A report handed down by Victoria’s Auditor-General into V/Line’s passenger service this week largely confirmed what many locally already have understood for quite some time.
That is, that the state’s regional rail service is far from perfect.
And while much of this region’s concern is in the inadequate level of service provided — both the number of train services provided, and also the quality of those services — there are certainly take-aways for Shepparton and Seymour travellers from the report.
Underneath the findings around cancellations, delays and hefty maintenance bills are some other nuggets relevant locally.
Ageing rolling stock aside, there’s the slow growth of the North East corridor — a 30 percent increase in patronage over 10 years — compared with as much as a 162 percent increase on other lines.
To put this into perspective, the state average was reported as a 88 percent increase.
According to State Member for Shepparton Suzanna Sheed, this paints a picture of two different rail corridors in Victoria.
There’s one, of rail lines marginally closer to Melbourne, that have been invested in, and allowed to flourish.
And another, the ‘long haul’ regional lines like Shepparton, that have not been funded sufficiently and not even been given a proper chance to thrive.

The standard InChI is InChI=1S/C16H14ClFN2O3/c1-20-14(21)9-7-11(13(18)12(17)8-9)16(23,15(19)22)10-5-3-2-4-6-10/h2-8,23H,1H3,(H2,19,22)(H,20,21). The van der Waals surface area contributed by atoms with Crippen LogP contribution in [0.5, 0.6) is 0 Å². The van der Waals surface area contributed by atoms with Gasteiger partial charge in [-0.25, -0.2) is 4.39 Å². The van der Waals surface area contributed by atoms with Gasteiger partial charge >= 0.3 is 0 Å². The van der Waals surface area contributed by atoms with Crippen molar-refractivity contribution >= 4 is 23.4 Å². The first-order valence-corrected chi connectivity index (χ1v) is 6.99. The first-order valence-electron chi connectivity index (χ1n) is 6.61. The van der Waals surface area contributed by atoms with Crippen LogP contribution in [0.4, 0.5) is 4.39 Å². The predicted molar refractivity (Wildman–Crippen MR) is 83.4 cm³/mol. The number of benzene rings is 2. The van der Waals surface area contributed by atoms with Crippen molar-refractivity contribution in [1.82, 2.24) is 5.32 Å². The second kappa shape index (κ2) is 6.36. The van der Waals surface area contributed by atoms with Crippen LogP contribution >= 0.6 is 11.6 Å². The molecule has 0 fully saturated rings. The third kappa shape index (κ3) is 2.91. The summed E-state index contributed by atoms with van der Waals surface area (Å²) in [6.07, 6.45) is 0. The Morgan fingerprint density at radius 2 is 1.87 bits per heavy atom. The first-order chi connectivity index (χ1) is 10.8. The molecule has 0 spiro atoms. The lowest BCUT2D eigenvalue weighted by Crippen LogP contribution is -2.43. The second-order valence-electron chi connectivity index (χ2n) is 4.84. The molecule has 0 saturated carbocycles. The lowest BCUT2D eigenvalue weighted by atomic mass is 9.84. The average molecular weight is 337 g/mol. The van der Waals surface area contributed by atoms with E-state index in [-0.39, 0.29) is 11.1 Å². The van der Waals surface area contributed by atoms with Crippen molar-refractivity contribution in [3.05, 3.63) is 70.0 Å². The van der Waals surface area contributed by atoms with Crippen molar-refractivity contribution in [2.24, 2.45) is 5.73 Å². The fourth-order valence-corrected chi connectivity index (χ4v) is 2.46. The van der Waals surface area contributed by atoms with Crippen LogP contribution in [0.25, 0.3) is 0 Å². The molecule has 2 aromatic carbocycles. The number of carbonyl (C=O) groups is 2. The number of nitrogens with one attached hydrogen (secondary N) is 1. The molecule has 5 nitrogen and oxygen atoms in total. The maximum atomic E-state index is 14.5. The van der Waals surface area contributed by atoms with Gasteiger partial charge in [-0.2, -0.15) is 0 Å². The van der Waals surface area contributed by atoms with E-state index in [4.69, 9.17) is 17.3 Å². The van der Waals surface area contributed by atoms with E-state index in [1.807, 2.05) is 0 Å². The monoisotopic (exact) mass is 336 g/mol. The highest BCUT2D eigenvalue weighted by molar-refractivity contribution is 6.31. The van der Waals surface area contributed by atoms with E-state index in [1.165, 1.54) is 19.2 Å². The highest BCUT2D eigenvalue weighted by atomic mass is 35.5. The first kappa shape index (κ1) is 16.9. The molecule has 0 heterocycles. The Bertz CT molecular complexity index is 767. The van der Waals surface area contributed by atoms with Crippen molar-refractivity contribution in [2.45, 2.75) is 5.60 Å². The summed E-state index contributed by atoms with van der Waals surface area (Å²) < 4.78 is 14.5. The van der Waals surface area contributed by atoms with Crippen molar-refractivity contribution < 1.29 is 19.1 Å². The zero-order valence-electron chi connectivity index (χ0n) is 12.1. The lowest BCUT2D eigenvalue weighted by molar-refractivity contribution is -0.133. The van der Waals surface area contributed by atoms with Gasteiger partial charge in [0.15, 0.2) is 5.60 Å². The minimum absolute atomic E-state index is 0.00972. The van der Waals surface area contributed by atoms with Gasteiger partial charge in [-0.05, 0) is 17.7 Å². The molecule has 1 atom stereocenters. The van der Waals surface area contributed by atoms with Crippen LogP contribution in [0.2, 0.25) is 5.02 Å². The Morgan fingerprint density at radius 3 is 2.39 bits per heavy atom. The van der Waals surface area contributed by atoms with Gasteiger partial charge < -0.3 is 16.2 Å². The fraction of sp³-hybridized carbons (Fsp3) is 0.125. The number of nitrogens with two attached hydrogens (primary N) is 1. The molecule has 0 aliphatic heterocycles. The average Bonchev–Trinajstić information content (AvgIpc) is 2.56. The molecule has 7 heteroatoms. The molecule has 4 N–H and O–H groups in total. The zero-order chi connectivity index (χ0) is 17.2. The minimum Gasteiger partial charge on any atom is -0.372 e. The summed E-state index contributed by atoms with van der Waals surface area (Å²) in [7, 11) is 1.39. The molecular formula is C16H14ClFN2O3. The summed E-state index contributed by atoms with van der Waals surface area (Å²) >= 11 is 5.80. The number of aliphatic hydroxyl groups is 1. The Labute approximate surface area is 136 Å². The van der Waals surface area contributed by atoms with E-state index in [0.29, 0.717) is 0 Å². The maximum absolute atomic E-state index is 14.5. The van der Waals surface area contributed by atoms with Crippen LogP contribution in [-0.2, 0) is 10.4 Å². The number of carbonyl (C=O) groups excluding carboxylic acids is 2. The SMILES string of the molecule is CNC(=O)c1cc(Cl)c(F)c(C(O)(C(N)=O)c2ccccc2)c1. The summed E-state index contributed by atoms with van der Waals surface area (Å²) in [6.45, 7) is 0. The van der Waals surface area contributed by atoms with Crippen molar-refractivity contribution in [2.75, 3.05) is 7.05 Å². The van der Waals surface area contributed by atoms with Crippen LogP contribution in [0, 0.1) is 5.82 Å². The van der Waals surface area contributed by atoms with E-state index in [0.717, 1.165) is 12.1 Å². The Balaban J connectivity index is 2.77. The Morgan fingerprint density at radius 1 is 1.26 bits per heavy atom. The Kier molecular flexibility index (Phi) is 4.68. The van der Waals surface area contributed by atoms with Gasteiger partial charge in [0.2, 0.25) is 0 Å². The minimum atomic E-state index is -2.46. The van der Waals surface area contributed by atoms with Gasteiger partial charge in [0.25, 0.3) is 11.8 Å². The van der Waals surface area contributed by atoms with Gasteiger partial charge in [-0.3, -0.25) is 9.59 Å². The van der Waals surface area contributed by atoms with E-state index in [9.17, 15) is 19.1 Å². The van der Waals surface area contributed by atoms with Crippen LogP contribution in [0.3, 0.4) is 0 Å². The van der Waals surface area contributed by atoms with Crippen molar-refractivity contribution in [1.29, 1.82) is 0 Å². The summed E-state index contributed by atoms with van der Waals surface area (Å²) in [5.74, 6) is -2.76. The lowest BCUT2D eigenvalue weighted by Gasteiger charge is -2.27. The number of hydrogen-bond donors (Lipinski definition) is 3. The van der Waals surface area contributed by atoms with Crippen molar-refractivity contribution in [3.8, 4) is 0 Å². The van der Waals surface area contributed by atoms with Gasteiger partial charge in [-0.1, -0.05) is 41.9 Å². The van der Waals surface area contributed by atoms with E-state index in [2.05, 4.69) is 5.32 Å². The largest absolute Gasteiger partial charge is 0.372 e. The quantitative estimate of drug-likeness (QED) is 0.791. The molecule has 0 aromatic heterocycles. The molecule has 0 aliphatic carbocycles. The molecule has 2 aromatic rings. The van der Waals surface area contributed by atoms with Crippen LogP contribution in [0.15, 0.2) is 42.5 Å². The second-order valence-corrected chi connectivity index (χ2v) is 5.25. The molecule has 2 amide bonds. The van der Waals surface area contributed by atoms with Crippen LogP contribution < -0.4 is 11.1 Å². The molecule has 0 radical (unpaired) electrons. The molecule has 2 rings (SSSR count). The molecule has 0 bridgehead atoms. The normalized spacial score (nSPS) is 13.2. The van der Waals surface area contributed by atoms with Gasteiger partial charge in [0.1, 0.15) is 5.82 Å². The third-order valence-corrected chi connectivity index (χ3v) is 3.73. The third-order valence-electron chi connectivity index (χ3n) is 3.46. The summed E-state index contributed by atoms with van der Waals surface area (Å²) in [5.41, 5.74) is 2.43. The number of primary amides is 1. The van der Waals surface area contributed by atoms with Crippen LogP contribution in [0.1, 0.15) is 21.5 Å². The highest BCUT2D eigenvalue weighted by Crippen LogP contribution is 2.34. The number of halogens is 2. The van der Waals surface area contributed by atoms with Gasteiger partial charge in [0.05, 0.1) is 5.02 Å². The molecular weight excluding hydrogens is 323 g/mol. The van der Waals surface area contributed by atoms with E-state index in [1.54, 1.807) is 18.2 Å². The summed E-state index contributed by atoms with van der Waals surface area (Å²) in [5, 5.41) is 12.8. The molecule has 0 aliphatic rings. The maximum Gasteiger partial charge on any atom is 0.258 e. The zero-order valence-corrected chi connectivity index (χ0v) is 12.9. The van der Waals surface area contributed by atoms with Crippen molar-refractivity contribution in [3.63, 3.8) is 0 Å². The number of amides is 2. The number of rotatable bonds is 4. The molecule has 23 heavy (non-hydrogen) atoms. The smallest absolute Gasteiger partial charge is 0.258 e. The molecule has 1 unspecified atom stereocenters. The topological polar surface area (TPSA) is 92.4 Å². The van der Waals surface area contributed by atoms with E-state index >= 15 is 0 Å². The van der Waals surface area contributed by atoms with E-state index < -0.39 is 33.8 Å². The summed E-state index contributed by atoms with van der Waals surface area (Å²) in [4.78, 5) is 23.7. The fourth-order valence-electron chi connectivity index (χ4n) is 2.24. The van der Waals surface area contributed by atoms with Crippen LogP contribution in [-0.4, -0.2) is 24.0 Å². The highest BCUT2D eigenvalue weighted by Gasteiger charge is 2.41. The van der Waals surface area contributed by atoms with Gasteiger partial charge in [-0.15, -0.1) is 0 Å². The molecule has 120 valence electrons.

As Ms Sheed put it, the Shepparton line simply hadn’t had the investment needed ‘‘for any capacity to grow patronage’’.
Another interesting item in the report was that, while less so than others, the Seymour line was reported as experiencing periods at capacity.
Locals have for some time known, anecdotally at least, that there is no shortage of Sheppartonians travelling to Seymour to board services to Melbourne from there. Simply because the Shepparton service isn’t regular enough or at convenient times to make it useful.
Calls have recently been renewed for data to be collected about the extent of Shepparton commuters that travel to Seymour to take the train.
Hopefully this would paint a more accurate picture of the sort of local interest there was in taking the train from Shepparton, while also offer an indication of the most needed in-demand service times.
Regarding rail funding, the ‘build it and they will come’ mantra has long been bandied around in the Goulburn Valley.
Offer up more services, and they will be used.
Some say without a groundswell of passengers at the moment, it’s difficult to justify extra investment.
Others, again, surely say, the passengers aren’t there because the service isn’t there. At the moment, there is a broad understanding the lack of service is preventing growth.
Perhaps it’s time a little bit of faith was shown in the region to take up any investment and utilise a better service.